Contact-tracing: A privacy dilemma for Europe
Toni Waterman in Brussels

Countries across Europe are grappling with how to reopen their economies without putting public health at risk and sparking second spikes of COVID-19 cases.

The most debated and promising instruments to monitor and curb the spread of the virus in the population are contact tracing apps, which have already been successfully used in Asian countries such South Korea to slow the spread of the infection. 

The idea is tantalizing: to help contain infections by harnessing the technological power of the one device billions of people own – a smartphone. Some countries in Europe – France, the UK, and Norway – are already testing their own contact-tracing apps at the national level, while others are still discussing the details of how the system should work.

"As soon as the epidemic started, we thought maybe our software could be used in this type of situation," said Alexandru Pandele, a researcher at Romanian InSpace Engineering. 

Pandele and his team transformed their crowd management app "Agora" into the contact-tracing app "CovTrack," which uses Bluetooth signals to trace interactions and then alerts users if they've been in contact with someone who later tests positive for the coronavirus.

Governments also have access to the information, but Pandele said all data are anonymous. "You are not sharing any data with anybody. You're not sharing your position, you're not sharing your phone's unique Bluetooth address."

CovTrack isn't ready for download yet, but several other contact-tracing apps are already being tested across Europe. In the UK, a National Health Service tracing app is currently being tested on the Isle of Wight, while France's state-backed "StopCOVID" app is expected to enter its testing phase on 11 May. 

But the privacy implications of tracing people's movements are complex and worry lawyers and citizens about what governments will do with individuals' personal data.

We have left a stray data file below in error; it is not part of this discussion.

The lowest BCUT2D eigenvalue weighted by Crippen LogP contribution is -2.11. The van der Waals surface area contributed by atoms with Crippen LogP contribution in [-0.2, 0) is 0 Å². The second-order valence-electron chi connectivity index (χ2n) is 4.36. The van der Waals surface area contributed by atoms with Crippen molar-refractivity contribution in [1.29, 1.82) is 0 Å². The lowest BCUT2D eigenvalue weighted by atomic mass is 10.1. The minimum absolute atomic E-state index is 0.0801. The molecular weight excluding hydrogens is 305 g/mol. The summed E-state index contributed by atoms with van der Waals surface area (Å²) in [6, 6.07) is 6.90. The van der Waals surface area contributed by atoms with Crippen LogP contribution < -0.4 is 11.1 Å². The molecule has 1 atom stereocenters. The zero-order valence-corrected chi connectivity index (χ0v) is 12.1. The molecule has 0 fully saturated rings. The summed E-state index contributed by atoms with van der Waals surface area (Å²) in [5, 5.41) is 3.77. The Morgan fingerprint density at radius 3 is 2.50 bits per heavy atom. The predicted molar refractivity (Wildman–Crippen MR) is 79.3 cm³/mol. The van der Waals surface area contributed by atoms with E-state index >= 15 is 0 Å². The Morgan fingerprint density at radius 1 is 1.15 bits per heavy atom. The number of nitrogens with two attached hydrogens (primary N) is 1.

From tracing app to surveillance state

The apps could prove vital in preventing a second wave of infection as economies reopen and border controls lift.  But the idea of governments tracking citizens – even in the name of public health – has raised red flags for some who fear it's a slippery slope from good intentions to surveillance state. 

"We saw how CCTV started just to fight petty crime, but now we see the same cameras being repurposed for facial recognition," said Diego Naranjo, head of policy at European Digital Rights. 

Privacy advocates like Naranjo fear the apps could expose personal data such as users' health and location. They're calling for the apps to be voluntary, decentralized and the data encrypted. If these issues aren't addressed, some say the entire project could backfire. 

"If not enough people voluntarily participate, then you know it won't work," said Willem Jonker, CEO of  EIT Digital. "The estimates are that if 60 percent of the population is actively participating, it could be useful."

Brussels is adamant that any tracing apps respect privacy regulations. Parliament adopted a resolution on 17 April which said "mobile location data can only be processed in compliance with the ePrivacy Directive and the GDPR," referring to the EU's strict data protection regulations. Many of the apps under development do steer clear of GPS tracking and right now, all are voluntary.  

But no technology is perfect. Striking the right balance between privacy and public health will be another challenge as Europe slowly reopens after lockdown, one that the European Parliament is discussing in its current plenary session.

The creation of a pan-European system that would allow easier movement across the borders between member states is on hold at the moment, as countries are finding their own solutions.